Having a new home built should be a lovely experience. You should be able to curl up at night surrounded by walls that are exactly how and where you want them. Unfortunately, for some people, buying a new home ends up being a lot more frustrating than they had hoped. You don't want to be one of those people, and if you avoid these common blunders, you don't have to be!
1. Over-extending your budget
You start with a moderate budget, and over time, your budget may creep higher and higher if you have trouble saying "no" to additional options. When you finally move in and finalize the mortgage, the payments may be a bit higher than you are comfortable with. You can avoid this situation by setting a firm budget from day one. Share that budget with your real estate agent so everyone knows where you are coming from. Along the way, you may have to turn down some finish upgrades and special features, but once you've moved in, you won't miss them.
2. Counting on the original completion date sticking
When you have a new home built, the builder will typically give you a target completion date. In most cases, though, this date will end up being pushed. Some supplies may be late coming in, the bank may take some extra time to approve the loan, or something else small may go wrong and end up moving the completion date. If you plan on the home not being finished until 1 -2 months after the projected completion date, things will go more smoothly. Don't plan on moving out of your current home or apartment on the initially projected completion date, or you stand to be disappointed.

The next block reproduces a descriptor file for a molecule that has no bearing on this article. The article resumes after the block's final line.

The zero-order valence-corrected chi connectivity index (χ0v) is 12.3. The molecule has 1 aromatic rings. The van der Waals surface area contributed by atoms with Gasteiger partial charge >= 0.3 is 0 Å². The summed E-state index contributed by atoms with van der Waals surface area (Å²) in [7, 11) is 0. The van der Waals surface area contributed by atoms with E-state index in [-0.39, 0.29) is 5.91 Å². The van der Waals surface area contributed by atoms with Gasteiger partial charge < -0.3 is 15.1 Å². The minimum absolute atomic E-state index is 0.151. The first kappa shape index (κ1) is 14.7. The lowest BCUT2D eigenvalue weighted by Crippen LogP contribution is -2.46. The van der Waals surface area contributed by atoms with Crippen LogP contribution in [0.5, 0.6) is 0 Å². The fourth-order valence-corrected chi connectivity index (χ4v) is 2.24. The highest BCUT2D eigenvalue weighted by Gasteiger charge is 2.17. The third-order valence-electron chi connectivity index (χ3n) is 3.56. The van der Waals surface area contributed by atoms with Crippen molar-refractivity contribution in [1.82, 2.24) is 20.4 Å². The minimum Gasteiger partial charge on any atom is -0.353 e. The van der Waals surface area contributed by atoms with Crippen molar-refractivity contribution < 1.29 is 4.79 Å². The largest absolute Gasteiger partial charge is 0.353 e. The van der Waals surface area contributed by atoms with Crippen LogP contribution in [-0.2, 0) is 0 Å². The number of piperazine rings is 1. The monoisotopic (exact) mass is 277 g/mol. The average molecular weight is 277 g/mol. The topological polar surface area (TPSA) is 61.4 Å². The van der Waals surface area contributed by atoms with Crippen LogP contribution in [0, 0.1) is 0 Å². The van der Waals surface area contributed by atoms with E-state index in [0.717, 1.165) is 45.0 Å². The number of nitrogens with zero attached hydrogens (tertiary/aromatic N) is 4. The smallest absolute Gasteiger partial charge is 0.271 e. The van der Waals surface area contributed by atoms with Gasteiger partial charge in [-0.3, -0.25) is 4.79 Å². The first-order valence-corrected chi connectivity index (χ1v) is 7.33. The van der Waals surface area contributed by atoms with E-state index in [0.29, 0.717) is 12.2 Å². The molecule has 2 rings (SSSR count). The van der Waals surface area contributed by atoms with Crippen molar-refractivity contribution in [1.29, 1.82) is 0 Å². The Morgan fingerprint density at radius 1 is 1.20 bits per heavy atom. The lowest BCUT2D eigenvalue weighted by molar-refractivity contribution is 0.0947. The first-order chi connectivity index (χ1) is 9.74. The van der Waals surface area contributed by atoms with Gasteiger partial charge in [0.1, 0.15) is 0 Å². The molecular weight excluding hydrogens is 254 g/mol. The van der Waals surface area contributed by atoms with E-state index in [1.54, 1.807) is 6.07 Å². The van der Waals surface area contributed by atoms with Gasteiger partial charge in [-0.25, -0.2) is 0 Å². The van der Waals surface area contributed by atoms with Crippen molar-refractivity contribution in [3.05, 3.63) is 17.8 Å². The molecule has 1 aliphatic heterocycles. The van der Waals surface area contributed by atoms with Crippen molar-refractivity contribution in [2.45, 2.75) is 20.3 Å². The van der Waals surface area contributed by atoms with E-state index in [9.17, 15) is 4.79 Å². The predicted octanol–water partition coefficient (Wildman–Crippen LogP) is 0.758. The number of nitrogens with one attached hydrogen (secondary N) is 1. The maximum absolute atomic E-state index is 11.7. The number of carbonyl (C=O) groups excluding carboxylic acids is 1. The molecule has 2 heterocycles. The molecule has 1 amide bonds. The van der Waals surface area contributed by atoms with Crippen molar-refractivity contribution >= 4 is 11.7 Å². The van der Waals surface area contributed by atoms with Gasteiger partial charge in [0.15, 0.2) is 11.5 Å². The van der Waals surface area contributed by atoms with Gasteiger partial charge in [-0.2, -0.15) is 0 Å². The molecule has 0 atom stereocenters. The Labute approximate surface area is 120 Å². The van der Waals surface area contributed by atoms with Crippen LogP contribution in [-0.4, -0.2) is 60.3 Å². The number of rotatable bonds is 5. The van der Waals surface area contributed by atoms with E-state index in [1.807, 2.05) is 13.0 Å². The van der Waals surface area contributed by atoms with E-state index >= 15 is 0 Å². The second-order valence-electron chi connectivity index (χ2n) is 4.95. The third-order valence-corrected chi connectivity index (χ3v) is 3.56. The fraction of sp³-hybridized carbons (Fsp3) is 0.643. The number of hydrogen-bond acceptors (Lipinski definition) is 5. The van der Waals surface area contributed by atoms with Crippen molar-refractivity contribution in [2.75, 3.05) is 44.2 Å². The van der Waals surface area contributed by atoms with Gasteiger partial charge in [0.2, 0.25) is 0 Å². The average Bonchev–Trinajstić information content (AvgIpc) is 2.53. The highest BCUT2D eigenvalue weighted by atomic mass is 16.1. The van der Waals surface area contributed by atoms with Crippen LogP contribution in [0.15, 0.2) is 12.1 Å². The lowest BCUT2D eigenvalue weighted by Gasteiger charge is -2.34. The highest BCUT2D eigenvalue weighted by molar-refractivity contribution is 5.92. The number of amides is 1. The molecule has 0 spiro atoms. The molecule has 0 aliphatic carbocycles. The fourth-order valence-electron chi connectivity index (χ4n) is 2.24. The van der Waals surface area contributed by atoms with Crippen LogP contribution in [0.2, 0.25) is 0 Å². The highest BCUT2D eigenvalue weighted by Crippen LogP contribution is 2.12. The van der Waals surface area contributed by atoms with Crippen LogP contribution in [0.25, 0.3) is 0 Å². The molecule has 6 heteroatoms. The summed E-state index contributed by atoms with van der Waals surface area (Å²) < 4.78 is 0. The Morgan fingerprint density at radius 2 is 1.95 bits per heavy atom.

3. Failing to consider future changes in your needs
It's common for clients to arrange to buy a new home to meet their current needs. But a few years later, those need change, and the home no longer meets them. You can avoid outgrowing your new home with some better planning. Do you think you might have kids? Then choose a home with an extra bedroom or two. Is there a chance you may start working from home next year? Then include a home office.
By planning for future needs, under-projecting the completion date, and sticking to a budget, you will have better luck buying a new home. Contact a real estate agency, such as RE/MAX Great Basin Realty, for help finding the right place.